The Strypes: Bringing Early Rock And Roll To A New Generation

March 17, 2014

Strypes-band

The Strypes, a rock and blues group hailing from Ireland, are set to start their second major tour of the UK in February 2014.

They are fast becoming one of the most popular modern rock groups of our age, bringing an old-school sound to the stage that resembles such 70’s and 80’s groups as The Who, The Rolling Stones and Dr. Feelgood, with a freshness and flair that can appeal to fans who have never even heard of these decades-old musicians.

The foursome has played in shows across the country, both on their own and with legend Paul Weller. And the most amazing thing about The Strypes? The group members are between the ages of 16 and 18.

Guitarist Josh McLorey, bass player Pete O’Hanlon and drummer Evan Walsh, aged 17 and 18, have been playing together in Walsh’s bedroom since they were children. They met vocalist Ross Farrelly a few years ago, when McLorey, O’Hanlon and Walsh played in the same pub where Farrelly was doing a solo.

Music history was made that night, when the four got together and started writing original songs, eventually becoming the group that we know today as The Strypes. Farrelly, bold, outgoing and fearless on stage, is now only sixteen years old.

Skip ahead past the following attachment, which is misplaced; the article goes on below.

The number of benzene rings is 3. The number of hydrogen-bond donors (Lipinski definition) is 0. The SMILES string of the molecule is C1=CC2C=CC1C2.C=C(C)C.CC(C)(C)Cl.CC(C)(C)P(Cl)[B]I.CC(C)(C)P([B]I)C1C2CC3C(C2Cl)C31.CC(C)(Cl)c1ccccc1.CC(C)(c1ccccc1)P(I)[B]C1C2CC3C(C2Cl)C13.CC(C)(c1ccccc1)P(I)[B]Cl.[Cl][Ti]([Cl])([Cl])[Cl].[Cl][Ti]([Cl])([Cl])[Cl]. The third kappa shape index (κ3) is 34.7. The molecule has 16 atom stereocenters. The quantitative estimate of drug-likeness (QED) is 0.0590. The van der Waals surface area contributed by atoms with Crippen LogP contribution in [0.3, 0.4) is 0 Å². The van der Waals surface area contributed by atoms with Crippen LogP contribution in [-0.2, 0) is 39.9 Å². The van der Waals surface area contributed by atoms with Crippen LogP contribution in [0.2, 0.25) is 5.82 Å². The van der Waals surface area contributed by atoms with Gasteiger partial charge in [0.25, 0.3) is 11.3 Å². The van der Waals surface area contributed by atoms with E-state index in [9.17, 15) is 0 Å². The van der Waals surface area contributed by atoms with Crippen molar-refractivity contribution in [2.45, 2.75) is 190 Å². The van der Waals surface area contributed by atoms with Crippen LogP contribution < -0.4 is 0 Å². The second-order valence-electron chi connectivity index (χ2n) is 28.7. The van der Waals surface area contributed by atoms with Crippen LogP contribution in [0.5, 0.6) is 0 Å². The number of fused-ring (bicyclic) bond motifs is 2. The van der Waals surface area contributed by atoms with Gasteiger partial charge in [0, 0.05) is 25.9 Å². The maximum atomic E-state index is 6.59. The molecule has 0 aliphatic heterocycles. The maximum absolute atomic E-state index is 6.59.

With their fast-paced rhythms, intricate guitar riffs and harmonica accompaniment usually played by Farrelly, the group sounds as if they stepped out of a time machine to wow the modern music industry.

They even sport a classic British rock star look, their dress shirts, blazers and moppy hairstyles startling reminiscent of The Beatles. In fact, the Strypes’ cover of The Beatles’ hit song “Come Together” is rivalled only by The Beatles themselves.

“Come Together” was a single released by The Strypes in 2013, an iconic year for the group. However, the teens adamantly deny their resemblance to the most popular musical group in history, pointing out that their sound is a far older one, drawing inspiration from musicians even as far back as the 60’s like Bo Diddley and Chuck Berry.

strypes

A look at their debut album, Snapshot, confirms their insistence that they are musically unlike The Beatles. With songs like “Hometown Girls”, “Mystery Man” and “Blue Collar Jane”, it is easy to see how the music of the 60s has influenced the group.

It is almost unbelievable that such a powerful and controlled voice comes from the throat of a sixteen-year-old boy, but Farrelly seems to have been born to sing the rhythm and blues music that is sweeping across the UK.

Few modern musicians have mastered the deep, rocky sound that Farrelly displays with ease, and the instrumental talent of the group is one that can’t be faked on a computer. Not to mention, the harmonica is a unique yet classic touch that will surely see the sale of harmonicas skyrocket in the UK within the next few months.

Fans of The Strypes include legends Noel Gallagher, Paul Weller, Miles Kane and Elton John, whose company Rocket Music has helped them sign on with Mercury Records and put out their album Snapshot, as well as a number of popular singles. Having signed a five-album deal, Mercury seems confident that the renown of these four incredible musicians will only continue to grow.

Somewhat naively, the band insists that their new-found fame will not cause them to change their music, or who they are. Let us hope, for their sake and ours, that it never does. Check out the strypes.com for more information about tour dates, album releases, and to hear some of their hit music.